When Jackson went on trial in 2005, Frank stayed in Los Angeles for over three months, on his own dime. “I know that he is innocent,” Dileo says. “A lot of people attack him for a lot of different reasons. One is, everybody would love to get their hands on the Beatles’ publishing. And he’s just one of those guys, he’s real kind and real nice and he can easily be taken advantage of.
“In this particular case, this kid had cancer, he found him a doctor, they didn’t have any money, he allowed them to live on his ranch. And when it was over, they didn’t want to leave. It was like blackmail. That’s all it was.
“We talked at each and every break,” Dileo continues. “I wanted to let him know that I know he didn’t do it. In fact, when I went there, he didn’t know I was coming. It was very emotional. He went, ‘Frank, I can’t believe you’re here.’ And he started to cry. And I went over and I hugged him and we got on the elevator and he told [defense attorney] Tom Mesereau, ‘This is Frank Dileo. He used to manage me. I’ve had nine managers since then. He’s the only guy that showed up, or even called to see how I’m doing.’ That was a very rough thing on him, a very emotional thing.”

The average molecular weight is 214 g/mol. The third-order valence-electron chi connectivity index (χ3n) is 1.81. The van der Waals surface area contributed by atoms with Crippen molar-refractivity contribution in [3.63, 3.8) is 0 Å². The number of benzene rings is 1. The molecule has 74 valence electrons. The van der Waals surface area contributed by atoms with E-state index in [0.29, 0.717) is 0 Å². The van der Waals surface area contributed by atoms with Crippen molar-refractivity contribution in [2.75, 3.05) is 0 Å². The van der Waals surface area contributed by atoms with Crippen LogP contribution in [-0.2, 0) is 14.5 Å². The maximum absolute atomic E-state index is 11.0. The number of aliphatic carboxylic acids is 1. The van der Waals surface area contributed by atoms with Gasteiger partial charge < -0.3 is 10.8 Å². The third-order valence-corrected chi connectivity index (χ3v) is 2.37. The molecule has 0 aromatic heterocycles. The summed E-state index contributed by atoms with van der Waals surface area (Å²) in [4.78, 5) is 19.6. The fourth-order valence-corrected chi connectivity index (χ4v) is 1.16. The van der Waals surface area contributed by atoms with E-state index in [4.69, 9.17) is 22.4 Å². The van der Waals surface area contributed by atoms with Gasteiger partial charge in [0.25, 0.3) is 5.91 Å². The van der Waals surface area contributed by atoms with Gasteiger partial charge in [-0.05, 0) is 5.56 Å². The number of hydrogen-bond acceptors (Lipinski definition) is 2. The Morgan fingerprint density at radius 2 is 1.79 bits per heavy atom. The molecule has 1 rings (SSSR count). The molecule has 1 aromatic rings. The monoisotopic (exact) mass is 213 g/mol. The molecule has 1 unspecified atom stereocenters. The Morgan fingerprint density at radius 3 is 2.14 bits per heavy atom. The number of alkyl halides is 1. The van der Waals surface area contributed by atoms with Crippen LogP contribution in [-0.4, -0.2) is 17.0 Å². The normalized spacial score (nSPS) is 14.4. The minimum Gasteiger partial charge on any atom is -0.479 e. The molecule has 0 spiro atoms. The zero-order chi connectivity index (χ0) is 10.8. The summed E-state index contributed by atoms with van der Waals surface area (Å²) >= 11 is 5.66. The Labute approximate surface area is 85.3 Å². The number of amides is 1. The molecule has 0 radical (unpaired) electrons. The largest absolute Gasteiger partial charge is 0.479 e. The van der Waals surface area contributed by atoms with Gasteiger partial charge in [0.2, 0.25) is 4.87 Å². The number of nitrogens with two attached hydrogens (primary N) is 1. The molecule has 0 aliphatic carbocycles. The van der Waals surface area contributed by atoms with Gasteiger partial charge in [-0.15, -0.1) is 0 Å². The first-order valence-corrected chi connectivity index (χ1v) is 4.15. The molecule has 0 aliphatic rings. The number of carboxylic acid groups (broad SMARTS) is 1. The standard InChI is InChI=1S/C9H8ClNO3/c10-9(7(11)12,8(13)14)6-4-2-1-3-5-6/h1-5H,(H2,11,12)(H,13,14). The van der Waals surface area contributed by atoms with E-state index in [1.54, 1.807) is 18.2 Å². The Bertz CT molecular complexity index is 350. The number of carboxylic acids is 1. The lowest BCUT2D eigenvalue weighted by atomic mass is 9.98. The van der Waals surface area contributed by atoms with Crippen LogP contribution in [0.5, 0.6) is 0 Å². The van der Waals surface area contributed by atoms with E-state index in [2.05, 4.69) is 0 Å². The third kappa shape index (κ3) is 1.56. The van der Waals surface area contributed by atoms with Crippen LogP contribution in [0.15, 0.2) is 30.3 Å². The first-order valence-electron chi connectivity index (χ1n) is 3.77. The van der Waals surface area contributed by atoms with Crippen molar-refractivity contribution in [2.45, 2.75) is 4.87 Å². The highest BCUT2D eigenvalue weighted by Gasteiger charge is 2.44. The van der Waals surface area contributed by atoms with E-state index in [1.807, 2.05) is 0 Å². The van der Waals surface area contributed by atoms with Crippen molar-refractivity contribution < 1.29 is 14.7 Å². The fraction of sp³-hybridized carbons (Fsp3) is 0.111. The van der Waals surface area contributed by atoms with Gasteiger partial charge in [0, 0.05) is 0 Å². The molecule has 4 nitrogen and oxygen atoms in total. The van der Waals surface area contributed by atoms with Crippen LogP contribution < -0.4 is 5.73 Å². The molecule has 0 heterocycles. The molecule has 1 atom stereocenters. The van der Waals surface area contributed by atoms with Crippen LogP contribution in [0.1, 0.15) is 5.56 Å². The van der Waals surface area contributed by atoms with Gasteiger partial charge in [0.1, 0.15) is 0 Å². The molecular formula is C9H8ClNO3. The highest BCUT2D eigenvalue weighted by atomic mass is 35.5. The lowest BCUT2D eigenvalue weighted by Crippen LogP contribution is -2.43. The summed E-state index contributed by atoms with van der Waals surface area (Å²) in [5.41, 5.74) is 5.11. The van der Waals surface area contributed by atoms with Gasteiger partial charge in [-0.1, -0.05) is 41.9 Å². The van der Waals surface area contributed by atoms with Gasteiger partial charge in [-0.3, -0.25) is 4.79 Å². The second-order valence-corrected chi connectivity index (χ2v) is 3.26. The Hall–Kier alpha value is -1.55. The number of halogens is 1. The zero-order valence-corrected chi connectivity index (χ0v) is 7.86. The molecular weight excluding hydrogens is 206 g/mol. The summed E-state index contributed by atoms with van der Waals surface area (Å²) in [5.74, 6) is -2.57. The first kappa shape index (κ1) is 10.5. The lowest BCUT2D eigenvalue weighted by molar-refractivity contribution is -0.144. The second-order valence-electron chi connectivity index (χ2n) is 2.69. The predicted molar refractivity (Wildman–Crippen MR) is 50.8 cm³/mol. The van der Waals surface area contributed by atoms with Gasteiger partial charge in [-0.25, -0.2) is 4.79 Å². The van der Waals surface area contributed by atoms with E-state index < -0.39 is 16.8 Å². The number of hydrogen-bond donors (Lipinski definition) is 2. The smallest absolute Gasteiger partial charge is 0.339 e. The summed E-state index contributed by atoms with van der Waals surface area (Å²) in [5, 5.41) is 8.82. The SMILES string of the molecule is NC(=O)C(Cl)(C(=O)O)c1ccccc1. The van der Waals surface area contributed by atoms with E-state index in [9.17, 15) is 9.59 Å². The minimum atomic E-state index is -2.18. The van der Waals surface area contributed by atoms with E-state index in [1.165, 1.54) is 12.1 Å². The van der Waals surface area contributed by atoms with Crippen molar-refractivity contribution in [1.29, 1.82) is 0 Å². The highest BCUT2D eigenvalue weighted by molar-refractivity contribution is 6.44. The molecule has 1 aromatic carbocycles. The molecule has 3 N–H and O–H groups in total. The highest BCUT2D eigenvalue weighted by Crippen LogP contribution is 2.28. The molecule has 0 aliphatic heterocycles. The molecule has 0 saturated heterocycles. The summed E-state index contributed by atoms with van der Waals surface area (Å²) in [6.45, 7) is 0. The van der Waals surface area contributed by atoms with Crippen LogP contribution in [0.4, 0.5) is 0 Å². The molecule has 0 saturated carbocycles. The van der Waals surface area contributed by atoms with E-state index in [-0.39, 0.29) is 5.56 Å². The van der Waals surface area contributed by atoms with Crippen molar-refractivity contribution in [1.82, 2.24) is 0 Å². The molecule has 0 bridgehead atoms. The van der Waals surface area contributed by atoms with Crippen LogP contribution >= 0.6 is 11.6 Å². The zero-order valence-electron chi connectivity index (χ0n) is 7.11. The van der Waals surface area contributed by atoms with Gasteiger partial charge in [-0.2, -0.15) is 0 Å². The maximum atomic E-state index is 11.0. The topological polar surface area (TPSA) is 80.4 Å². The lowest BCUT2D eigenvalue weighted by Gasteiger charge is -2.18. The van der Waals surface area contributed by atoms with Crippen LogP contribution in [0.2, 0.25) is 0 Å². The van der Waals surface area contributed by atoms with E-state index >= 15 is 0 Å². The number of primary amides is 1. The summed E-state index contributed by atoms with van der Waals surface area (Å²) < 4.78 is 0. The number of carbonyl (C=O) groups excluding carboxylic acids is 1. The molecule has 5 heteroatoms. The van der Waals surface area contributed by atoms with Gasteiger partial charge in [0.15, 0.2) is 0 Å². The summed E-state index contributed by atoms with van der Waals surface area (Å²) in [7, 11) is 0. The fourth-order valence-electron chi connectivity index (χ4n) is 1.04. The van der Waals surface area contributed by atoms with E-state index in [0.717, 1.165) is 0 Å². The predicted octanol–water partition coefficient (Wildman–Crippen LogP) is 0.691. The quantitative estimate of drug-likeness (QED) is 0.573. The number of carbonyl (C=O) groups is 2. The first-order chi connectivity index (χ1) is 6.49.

Perhaps Frank Dileo was just born to be a mover and shaker, a notion that McGee Management’s Frank Rand confirms. “I was an A&R guy before [Frank] started working for Michael,” Rand says. “And A&R people and promotion people are always butting heads—they can never get us enough airplay and we can never give them enough hits. So one day I went in to Frank’s office and we started talking, and we had a constructive argument. I don’t even know what brought it up, but I said, ‘Frank, we’re in the record business!’
“And Frank said, ‘Hold on right there! You’re in the record business. I’m in show business.’ ”